The United States transitioned from an agricultural society to an industrial society during the period known as the Gilded Age. However, challenges of the free-market economic system left most Americans overworked, tired, and anxious. Demands for psychoactive medications and products that could help in relieving stress were high. Morphine and alcohol consumption became prevalent. The country became a nation of neurotics.
In 1885 in Columbus, Georgia, pharmacist and owner of the Eagle Drug and Chemical House Dr. John Stith Pemberton concocted a nerve tonic beverage that could relieve stress and bodily pains. He used several ingredients that included cocaine, which he derived from the coca plant, and another substance derived from the kola nut. The Coca-Cola was born—a name suggested by his bookkeeper, Frank Robinson.
The tonic beverage became a hit. Pemberton marketed his product as a non-alcoholic version of the French Wine Coca. Furthermore, aside from relieving stress and body pain, he claimed that Coca-Cola could cure several diseases such as morphine addiction, dyspepsia, headache, neurasthenia, and impotence.
Pemberton was the inventor of Coca-Cola. However, the emergence of the modern American multinational beverage company could be attributed to Asa Griggs Candler, a businessman based in Atlanta who believed that Coca-Cola had helped him get through chronic headaches.
Candler was already working to acquire the patent right to the Coca-Cola formula and trademark rights to the brand when Pemberton died in 1888. From 1888 to 1891, there were contentions over the right to use the “Coca-Cola” name because three separate businesses were selling the product on the market. Candler eventually secured these rights for $2300 and subsequently became the president of The Coca-Cola Company in 1892.
Note that Candler was an experienced salesperson. His leadership marked an aggressive business expansion aimed at marketing Coca-Cola in the greater American market. He was also responsible for introducing the slogan, “The Wonderful Nerve and Brain Tonic.” The introduction of portable glass bottles and its subsequent adoption by Candler in 1899 accelerated further the success of the product and the entire company. This new packaging made distributing and selling Coca-Cola easier.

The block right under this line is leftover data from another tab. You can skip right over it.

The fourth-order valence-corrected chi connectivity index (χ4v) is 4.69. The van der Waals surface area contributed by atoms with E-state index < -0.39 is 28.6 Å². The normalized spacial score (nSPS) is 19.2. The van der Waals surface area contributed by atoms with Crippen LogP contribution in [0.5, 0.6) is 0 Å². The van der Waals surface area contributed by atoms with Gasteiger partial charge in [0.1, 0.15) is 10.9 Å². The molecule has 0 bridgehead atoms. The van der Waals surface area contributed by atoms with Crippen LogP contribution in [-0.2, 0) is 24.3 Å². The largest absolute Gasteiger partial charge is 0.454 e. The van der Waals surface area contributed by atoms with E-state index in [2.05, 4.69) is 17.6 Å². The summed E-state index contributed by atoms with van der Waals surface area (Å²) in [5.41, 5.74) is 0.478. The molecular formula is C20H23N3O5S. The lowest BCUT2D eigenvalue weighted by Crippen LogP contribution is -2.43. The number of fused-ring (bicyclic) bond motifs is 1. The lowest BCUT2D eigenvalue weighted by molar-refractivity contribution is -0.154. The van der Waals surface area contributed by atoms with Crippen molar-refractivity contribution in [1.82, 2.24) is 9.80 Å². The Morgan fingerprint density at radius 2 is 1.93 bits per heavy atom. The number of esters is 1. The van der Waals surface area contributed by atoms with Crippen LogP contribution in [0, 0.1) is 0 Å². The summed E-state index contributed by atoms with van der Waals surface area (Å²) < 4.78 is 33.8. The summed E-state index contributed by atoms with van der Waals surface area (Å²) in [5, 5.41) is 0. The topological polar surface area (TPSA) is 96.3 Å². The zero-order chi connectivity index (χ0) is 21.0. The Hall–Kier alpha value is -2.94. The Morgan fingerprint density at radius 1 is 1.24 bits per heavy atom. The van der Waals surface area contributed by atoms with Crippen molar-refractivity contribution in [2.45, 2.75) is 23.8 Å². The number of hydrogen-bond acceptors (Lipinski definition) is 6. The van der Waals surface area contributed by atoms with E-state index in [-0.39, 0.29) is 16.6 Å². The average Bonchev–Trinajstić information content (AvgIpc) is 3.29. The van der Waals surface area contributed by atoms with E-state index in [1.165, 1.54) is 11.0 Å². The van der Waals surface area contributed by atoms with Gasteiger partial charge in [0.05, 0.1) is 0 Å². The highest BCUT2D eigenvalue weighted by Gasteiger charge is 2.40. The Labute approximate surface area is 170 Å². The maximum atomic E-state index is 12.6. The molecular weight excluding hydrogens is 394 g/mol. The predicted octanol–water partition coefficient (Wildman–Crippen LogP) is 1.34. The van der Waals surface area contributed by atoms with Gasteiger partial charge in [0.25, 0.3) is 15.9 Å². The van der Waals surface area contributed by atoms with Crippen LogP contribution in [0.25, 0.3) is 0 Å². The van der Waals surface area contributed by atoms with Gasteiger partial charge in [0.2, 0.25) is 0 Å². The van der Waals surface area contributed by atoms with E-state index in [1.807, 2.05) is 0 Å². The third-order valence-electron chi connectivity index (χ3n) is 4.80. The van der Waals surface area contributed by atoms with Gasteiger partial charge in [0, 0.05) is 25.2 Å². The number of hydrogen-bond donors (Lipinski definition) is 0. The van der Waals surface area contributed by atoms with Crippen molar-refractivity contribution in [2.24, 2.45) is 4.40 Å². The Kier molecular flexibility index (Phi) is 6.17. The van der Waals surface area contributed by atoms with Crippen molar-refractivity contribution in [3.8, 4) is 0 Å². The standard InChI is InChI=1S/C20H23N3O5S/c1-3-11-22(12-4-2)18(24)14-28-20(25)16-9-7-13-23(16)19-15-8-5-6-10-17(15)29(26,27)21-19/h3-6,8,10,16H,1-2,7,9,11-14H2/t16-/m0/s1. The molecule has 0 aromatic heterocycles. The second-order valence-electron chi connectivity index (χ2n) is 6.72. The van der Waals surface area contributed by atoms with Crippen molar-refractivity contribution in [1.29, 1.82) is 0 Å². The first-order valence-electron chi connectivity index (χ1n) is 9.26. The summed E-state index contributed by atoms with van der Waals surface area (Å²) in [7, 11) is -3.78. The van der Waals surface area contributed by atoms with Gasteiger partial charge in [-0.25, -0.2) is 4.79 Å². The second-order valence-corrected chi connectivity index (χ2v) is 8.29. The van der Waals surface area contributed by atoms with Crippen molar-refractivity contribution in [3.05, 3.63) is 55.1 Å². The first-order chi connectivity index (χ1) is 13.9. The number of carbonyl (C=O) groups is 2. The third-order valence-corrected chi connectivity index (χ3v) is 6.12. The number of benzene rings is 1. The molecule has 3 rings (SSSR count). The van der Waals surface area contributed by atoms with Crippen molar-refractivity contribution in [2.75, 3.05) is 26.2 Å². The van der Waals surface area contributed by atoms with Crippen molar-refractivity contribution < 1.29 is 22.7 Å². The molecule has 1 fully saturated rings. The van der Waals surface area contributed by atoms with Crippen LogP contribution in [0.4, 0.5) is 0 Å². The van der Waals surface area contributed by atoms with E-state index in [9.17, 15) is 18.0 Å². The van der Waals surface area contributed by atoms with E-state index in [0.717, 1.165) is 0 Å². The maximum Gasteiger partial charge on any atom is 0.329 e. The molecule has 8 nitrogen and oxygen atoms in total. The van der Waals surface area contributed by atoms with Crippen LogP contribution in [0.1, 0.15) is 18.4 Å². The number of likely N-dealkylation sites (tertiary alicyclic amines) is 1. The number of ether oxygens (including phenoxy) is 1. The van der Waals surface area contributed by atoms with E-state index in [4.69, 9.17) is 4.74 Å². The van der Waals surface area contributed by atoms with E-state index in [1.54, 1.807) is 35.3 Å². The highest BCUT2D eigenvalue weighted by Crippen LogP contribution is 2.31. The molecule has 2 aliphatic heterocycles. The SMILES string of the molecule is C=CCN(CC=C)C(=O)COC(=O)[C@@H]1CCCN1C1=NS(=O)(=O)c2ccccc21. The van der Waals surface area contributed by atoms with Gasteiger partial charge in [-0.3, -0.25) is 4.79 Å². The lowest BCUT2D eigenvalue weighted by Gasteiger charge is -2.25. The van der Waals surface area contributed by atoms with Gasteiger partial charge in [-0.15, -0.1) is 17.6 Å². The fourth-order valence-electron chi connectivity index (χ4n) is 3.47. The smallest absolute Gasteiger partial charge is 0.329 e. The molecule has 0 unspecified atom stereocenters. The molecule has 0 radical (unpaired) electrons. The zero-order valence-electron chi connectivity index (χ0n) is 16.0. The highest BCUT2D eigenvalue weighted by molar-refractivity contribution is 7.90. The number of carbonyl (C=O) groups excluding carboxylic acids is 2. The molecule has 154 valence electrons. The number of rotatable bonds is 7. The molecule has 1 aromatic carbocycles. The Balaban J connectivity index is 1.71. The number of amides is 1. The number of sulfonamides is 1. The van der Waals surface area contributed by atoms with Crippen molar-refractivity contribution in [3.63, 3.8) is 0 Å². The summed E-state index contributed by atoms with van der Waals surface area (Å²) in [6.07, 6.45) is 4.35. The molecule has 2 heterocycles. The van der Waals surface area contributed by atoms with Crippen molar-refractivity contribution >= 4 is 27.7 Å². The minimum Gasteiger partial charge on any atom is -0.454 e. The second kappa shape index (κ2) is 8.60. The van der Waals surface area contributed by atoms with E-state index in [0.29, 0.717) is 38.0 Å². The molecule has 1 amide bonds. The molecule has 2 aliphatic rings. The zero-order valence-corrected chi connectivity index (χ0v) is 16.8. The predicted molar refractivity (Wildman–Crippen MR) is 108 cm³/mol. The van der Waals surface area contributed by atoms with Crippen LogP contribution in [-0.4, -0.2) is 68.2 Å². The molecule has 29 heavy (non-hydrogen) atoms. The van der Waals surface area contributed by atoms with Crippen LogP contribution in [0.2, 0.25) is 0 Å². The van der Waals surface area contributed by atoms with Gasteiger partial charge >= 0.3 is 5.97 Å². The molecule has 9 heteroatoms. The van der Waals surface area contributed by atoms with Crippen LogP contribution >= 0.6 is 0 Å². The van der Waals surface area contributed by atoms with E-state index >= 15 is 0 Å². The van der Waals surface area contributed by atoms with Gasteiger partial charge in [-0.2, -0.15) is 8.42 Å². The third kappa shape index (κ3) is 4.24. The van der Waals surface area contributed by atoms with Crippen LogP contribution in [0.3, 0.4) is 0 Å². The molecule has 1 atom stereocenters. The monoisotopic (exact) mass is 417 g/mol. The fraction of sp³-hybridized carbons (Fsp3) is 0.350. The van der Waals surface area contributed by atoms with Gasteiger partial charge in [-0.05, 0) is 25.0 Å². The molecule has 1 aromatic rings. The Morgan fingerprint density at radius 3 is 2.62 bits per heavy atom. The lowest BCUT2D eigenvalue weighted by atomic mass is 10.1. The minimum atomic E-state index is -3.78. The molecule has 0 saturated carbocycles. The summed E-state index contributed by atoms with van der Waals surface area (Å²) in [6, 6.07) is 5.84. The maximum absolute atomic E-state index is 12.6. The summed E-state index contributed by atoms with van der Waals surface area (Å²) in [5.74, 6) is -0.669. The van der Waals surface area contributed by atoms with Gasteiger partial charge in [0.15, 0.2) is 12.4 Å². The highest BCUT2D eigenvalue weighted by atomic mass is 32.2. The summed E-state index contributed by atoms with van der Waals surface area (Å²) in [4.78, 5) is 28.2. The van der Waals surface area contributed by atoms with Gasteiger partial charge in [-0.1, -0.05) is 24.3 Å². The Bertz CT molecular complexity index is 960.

Coca-Cola was gaining a stronghold in the American market during the later part of the 1890s and early 1900s, but it eventually suffered from imitation from competitors and criticisms for featuring cocaine in its formulation. The product and the company still prevailed. Candler and his business partner, Frank Robinson, worked to improve the formulation and branding of their flagship beverage. They spend $22,500 on ingredients and another $11,400 on marketing efforts.
True global prominence emerged after banker Ernest Woodruff bought the company from $25 million in 1919. His sons spent the next 60 years introducing the company further to the world and expanding it with more products and brands. Through its effective and consistent business and marketing strategies, The Coca-Company remains as one of the largest food and beverage companies in the world.